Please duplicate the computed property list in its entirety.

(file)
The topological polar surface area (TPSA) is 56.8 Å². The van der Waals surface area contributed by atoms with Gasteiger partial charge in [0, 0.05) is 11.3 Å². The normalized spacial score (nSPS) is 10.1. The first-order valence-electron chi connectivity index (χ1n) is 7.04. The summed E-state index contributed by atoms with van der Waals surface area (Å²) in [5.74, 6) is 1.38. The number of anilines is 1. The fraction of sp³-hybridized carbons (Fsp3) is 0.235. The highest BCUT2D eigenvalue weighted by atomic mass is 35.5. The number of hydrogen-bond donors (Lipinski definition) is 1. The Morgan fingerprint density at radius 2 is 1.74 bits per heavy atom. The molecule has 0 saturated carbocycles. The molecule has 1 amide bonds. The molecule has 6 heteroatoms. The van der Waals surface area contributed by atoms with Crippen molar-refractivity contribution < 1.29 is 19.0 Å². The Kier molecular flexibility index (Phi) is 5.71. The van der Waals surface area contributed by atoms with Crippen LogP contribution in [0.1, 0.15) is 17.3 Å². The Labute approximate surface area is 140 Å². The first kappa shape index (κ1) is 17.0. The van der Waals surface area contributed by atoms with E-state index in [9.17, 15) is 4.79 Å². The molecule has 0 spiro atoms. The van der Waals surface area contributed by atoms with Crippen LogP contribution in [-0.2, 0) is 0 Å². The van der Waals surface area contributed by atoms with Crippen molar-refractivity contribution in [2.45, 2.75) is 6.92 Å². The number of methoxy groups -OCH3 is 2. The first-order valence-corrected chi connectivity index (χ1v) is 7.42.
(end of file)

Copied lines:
The topological polar surface area (TPSA) is 56.8 Å². The van der Waals surface area contributed by atoms with Gasteiger partial charge in [0, 0.05) is 11.3 Å². The normalized spacial score (nSPS) is 10.1. The first-order valence-electron chi connectivity index (χ1n) is 7.04. The summed E-state index contributed by atoms with van der Waals surface area (Å²) in [5.74, 6) is 1.38. The number of anilines is 1. The fraction of sp³-hybridized carbons (Fsp3) is 0.235. The highest BCUT2D eigenvalue weighted by atomic mass is 35.5. The number of hydrogen-bond donors (Lipinski definition) is 1. The Morgan fingerprint density at radius 2 is 1.74 bits per heavy atom. The molecule has 0 saturated carbocycles. The molecule has 1 amide bonds. The molecule has 6 heteroatoms. The van der Waals surface area contributed by atoms with Crippen molar-refractivity contribution < 1.29 is 19.0 Å². The Kier molecular flexibility index (Phi) is 5.71. The van der Waals surface area contributed by atoms with Crippen LogP contribution in [0.1, 0.15) is 17.3 Å². The Labute approximate surface area is 140 Å². The first kappa shape index (κ1) is 17.0. The van der Waals surface area contributed by atoms with E-state index in [9.17, 15) is 4.79 Å². The molecule has 0 spiro atoms. The van der Waals surface area contributed by atoms with Crippen LogP contribution in [-0.2, 0) is 0 Å². The van der Waals surface area contributed by atoms with Crippen molar-refractivity contribution in [2.45, 2.75) is 6.92 Å². The number of methoxy groups -OCH3 is 2. The first-order valence-corrected chi connectivity index (χ1v) is 7.42.